The Value of an Autistic Life

The Value of an Autistic Life August 24, 2013

If there were a prize for the most egregious affronts to human dignity, the anonymous letter sent to the family of a 13-year-old autistic boy in Ontario last week would doubtless be a top contender.  The writer, who signed the letter “one pissed off mother”, did not stop at complaining very rudely about the boy’s presence in his grandmother’s neighborhood where he often spends his summer days, but went on to thoroughly disparage his overall worth, ultimately suggesting that the family “move or euthanize him”.  In short, the letter-writer emphatically takes the position that a child with low-functioning autism is a life not of value.

It’s easier for me to imagine this as some kind of cruel prank than to imagine that level of raw disdain being expressed so conscientiously – although, knowing how much ugliness the human soul is capable of harboring, the latter is all too possible – but either way, the letter has caused some very real devastation to the boy’s family.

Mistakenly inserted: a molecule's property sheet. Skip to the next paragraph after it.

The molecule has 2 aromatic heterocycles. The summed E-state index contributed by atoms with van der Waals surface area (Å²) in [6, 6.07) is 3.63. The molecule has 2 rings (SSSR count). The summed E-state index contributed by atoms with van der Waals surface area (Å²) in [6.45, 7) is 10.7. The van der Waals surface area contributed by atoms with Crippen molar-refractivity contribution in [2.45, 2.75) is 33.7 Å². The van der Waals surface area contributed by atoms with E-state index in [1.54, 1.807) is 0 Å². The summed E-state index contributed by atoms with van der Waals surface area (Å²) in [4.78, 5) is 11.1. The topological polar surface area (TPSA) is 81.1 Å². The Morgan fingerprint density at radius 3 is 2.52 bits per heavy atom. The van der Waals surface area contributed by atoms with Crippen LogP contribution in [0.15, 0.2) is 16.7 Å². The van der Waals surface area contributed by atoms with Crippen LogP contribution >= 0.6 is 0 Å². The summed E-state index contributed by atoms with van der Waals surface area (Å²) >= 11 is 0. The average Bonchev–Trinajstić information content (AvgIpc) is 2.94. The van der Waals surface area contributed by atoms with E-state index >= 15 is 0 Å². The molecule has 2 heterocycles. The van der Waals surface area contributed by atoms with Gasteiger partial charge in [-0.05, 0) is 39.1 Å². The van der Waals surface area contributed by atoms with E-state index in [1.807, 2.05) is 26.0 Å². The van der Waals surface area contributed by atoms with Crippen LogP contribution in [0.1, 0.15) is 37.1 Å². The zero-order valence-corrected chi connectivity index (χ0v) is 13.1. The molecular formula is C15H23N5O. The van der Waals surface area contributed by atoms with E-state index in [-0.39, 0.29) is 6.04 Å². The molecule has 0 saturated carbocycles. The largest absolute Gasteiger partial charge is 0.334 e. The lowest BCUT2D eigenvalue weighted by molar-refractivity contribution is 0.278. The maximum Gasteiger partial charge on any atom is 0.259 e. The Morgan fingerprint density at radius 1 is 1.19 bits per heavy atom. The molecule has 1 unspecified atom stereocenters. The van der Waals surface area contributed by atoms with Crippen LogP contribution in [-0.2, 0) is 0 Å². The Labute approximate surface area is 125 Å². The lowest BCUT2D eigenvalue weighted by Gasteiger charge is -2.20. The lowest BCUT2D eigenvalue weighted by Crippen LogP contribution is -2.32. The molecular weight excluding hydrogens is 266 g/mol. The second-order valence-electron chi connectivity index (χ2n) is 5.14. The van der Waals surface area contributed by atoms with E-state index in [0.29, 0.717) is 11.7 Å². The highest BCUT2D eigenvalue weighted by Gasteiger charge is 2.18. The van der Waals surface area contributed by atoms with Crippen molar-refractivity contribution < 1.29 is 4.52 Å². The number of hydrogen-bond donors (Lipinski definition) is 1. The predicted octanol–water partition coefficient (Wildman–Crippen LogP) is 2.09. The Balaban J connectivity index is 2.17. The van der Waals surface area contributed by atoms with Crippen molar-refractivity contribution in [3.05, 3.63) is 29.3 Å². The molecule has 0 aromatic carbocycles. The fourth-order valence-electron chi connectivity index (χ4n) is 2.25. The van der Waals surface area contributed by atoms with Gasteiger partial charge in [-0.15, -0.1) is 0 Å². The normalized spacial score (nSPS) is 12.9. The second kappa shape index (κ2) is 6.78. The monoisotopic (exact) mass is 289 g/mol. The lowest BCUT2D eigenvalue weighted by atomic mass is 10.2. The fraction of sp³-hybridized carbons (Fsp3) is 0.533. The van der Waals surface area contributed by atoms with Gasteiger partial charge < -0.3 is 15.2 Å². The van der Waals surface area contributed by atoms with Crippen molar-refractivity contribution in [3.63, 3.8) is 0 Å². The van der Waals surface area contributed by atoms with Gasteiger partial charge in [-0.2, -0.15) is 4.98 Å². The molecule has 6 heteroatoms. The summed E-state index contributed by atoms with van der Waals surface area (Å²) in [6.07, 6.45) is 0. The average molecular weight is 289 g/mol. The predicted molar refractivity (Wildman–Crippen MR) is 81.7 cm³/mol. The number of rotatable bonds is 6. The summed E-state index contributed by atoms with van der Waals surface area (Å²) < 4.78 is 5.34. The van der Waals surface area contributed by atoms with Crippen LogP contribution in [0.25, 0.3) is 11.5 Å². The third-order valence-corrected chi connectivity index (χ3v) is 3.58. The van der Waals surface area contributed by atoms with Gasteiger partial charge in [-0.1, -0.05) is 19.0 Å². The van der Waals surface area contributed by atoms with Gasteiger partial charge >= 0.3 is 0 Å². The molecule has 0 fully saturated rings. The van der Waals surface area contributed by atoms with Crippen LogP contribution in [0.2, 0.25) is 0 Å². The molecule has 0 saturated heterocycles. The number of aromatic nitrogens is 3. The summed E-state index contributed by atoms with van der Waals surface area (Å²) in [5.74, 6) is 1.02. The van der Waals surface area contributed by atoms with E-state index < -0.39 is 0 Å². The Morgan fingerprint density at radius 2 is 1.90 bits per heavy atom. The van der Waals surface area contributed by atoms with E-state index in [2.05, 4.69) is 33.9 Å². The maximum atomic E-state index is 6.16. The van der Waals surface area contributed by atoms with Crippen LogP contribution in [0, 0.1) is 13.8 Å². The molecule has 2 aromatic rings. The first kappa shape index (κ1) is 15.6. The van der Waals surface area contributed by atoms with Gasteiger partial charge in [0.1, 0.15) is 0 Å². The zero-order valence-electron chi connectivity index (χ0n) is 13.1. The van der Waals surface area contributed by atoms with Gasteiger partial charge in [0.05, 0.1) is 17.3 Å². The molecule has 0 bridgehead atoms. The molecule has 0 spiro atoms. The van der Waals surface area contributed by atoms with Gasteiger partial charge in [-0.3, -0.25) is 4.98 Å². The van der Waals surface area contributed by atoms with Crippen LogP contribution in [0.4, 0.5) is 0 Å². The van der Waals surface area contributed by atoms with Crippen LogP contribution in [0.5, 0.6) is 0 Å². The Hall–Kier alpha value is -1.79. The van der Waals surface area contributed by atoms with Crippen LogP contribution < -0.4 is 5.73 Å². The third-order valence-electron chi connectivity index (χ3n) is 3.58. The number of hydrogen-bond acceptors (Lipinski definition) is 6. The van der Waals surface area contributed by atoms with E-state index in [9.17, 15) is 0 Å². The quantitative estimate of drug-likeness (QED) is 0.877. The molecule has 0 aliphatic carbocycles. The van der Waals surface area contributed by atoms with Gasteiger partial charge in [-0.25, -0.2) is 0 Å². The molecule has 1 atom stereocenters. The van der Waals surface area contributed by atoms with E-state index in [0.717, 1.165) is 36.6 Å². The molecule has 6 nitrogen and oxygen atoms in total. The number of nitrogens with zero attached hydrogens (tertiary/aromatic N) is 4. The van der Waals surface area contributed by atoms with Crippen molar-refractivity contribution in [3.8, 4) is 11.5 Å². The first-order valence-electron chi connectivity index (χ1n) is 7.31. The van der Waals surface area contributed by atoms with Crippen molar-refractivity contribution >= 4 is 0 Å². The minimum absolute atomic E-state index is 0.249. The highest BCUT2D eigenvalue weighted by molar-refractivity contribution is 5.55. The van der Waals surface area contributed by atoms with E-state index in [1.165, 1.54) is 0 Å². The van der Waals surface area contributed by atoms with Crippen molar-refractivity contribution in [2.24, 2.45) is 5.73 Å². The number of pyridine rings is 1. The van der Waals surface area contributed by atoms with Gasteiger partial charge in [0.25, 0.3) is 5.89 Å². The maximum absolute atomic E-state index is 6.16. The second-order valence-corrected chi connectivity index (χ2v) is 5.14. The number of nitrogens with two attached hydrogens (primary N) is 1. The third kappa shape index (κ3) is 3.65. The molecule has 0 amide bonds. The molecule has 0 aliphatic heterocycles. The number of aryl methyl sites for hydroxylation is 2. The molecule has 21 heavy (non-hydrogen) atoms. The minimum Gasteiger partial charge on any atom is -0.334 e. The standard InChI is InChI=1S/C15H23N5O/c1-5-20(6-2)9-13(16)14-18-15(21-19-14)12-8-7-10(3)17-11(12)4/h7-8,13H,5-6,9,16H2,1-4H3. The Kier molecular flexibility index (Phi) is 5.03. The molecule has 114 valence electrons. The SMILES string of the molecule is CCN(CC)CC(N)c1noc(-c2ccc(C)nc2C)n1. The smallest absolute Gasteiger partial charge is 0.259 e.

Fortunately, the family’s neighbors have banded together to demonstrate that, contrary to the letter’s claim, he is indeed welcome and appreciated among them.  This story also prompted a broader outpouring of public sympathy, striking a particular chord with teachers and parents of children with disabilities.  Someone even sent Yahoo Canada News this truly amazing song by a French boy who also has autism (subtitled in French and English), which makes a poignant antidote to the letter’s poison.

My first and natural response to the story, like that of many others, was moral repugnancy, and indeed it would have been even more disturbing if there had not been such a response.  But I would like to take it a step beyond the exclamations of “what a horrible person” and suggest that, while few of us would stoop to such openly hateful remarks, they can give us all cause to reflect on our own attitudes.